In a survey of 1,000 office-based employees in the U.S., the U.K., Singapore, and the UAE, 35.8% admitted to lying about taking a sick day, with the most common reason being because of stress (32.1%).
Since the beginning of the COVID-19 pandemic and isolation efforts in March, people across the world have been reporting increasing pressure on mental health. These confessions raise questions around the stigma surrounding mental health in the workplace.
Fake Being Sick
The data has been revealed in a recent report, Employee Perceptions of Mental and Physical Health in the Workplace, published by international health benefits provider, Aetna International. The report brings to light the views of employees in regards to discussing health issues at work and the impact a mental health diagnosis can play in reducing the stigma around it.
Employees were asked if they had ever lied to their employer about their reasons for taking day off. While “wanting a day off” was the second most frequented reason for lying, the most common reasons overall related to mental and emotional well-being:
- 1% of employees lied to their employers because they were feeling stressed
- 6% of employees lied because they were feeling down
- 3% of employees lied because they weren’t feeling themselves
- 6% of workers lied because they didn’t think their boss would understand
To make things worse, results also revealed that employees are twice more likely to take time off for a physical health conundrum than a mental health problem.
It is clear that there is still a high degree of stigma around mental wellbeing in the workplace. While this could be culture, there’s clearly more that needs to be done to help employees navigate mental health at work.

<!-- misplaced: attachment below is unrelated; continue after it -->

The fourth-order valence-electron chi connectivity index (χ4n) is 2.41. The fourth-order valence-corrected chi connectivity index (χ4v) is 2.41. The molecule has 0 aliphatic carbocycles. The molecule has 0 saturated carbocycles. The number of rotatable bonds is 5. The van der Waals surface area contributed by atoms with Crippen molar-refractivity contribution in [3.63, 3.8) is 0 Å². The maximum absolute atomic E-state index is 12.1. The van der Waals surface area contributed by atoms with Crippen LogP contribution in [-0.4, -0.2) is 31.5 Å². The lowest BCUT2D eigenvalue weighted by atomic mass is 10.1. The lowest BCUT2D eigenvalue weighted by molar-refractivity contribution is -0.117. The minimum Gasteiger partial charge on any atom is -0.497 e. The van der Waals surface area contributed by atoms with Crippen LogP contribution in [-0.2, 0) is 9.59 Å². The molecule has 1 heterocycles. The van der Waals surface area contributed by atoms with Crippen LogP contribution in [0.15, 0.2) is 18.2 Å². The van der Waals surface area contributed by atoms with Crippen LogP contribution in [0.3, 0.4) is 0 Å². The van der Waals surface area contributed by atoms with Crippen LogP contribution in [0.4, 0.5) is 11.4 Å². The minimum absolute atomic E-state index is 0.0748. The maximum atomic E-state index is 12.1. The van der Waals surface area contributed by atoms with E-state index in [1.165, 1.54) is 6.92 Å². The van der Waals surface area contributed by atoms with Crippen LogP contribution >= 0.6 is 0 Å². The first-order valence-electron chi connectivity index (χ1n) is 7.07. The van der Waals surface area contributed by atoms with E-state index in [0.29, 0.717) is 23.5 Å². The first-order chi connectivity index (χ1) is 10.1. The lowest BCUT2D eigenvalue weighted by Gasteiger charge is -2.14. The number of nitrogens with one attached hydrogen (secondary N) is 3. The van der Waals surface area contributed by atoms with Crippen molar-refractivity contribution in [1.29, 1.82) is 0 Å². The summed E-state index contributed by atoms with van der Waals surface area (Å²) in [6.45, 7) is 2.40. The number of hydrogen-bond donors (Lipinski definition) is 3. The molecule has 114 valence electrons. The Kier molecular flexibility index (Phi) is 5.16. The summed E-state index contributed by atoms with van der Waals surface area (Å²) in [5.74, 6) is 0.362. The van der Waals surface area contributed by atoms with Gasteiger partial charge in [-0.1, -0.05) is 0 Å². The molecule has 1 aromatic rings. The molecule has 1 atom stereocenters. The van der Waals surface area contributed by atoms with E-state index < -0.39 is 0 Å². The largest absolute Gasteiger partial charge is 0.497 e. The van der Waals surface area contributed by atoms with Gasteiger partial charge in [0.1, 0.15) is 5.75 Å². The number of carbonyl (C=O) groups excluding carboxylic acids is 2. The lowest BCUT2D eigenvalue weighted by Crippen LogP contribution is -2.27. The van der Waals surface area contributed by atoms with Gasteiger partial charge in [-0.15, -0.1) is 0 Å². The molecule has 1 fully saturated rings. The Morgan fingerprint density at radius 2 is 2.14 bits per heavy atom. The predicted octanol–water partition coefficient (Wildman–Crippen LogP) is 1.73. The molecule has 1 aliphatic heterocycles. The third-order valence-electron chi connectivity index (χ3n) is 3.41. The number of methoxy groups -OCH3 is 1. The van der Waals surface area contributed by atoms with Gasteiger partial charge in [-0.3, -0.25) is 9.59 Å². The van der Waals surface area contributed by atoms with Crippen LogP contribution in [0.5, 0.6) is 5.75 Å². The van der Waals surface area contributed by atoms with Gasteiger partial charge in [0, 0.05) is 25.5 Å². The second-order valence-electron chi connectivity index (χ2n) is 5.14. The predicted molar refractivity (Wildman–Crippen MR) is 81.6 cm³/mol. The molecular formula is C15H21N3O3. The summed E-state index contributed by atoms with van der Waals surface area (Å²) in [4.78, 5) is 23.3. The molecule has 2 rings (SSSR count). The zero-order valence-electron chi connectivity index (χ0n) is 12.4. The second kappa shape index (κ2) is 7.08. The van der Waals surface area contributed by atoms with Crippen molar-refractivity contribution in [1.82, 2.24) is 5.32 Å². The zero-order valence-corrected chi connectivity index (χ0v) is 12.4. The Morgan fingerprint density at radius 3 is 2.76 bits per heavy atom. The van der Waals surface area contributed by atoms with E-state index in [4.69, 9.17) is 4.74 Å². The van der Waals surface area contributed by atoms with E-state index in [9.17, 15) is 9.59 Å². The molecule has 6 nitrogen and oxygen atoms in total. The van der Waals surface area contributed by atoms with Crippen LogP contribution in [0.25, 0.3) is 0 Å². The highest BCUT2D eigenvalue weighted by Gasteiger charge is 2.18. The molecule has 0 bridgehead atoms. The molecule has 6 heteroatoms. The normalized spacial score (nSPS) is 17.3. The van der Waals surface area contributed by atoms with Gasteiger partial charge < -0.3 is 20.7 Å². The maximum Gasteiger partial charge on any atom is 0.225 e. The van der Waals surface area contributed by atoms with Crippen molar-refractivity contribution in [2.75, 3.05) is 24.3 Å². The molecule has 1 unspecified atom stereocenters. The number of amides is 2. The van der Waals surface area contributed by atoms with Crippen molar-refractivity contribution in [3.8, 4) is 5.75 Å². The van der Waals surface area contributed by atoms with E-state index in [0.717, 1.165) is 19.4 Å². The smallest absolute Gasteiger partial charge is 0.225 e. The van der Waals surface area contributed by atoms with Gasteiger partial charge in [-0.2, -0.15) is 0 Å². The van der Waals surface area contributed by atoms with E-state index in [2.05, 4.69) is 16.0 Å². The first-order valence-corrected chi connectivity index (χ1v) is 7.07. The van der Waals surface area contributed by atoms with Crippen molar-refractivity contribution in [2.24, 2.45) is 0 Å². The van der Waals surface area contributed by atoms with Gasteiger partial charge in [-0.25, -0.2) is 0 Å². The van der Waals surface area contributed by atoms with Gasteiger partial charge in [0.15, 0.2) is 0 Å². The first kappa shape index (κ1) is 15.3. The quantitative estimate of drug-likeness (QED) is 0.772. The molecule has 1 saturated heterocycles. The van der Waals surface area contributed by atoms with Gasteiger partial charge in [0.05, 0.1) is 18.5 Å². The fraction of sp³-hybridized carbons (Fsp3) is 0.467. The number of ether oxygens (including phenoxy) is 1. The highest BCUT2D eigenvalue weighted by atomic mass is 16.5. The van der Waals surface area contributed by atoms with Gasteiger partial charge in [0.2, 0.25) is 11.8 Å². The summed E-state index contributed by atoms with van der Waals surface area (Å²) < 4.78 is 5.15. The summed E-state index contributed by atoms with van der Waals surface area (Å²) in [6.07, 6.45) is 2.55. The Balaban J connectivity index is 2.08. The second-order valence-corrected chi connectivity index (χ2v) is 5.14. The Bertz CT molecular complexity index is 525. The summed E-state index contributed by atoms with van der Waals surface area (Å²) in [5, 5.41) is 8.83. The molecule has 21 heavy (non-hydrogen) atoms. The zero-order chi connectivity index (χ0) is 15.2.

World Mental Health Day 2020
It was World Mental Health Day, and specialists say holding on to stress can take a toll on lives.
This year’s World Mental Health Day comes at a time with more strangers and confusion than many have seen in their lifetime.
“Principally during these times that are very challenging, when you turn on the news, there are a quantity of issues that present themselves as very concerning but also pose a noteworthy amount of stress on people,” said Lois Nesci, CEO of the Gandara Center.
She said everyday people should be conscious about mental health. She said talking about effects like the election, COVID-19, and racial equity can be stressful.
“These times cause extra anxiety and stress for people, and if folks find themselves either feeling that way or people around them — the way you see a lot of this evident is that people become a lot angrier, a lot more annoyed, a lot more fearful, and I think it’s imperative for us all to be aware of our own emotions, and the emotions and stress of people around us,” she said.
The World Health Organization said in times like these, investment in mental health is even and an essential part and more vital.
Mental Health A Reason For Lying About Taking Sick Days
In a statement on their website, the organization said in part, “Given past experience of emergencies, it is predictable that the necessity for mental health and psychosocial support will significantly increase in the coming months and years. Investment in mental health programmes at the national and international levels, which have now suffered from years of chronic underfunding, is now more central than it has ever been.”
Places like Gandara — which is a center for those harassed and feeling lost — is serving people both on-site and essentially. But Nesci had self-care suggestions people can do on their own.
“Doing things that deliver some type of normalcy,” she said. “On a stunning day like today, to go for a walk, to get out, to do some of the things that mark you feel good.”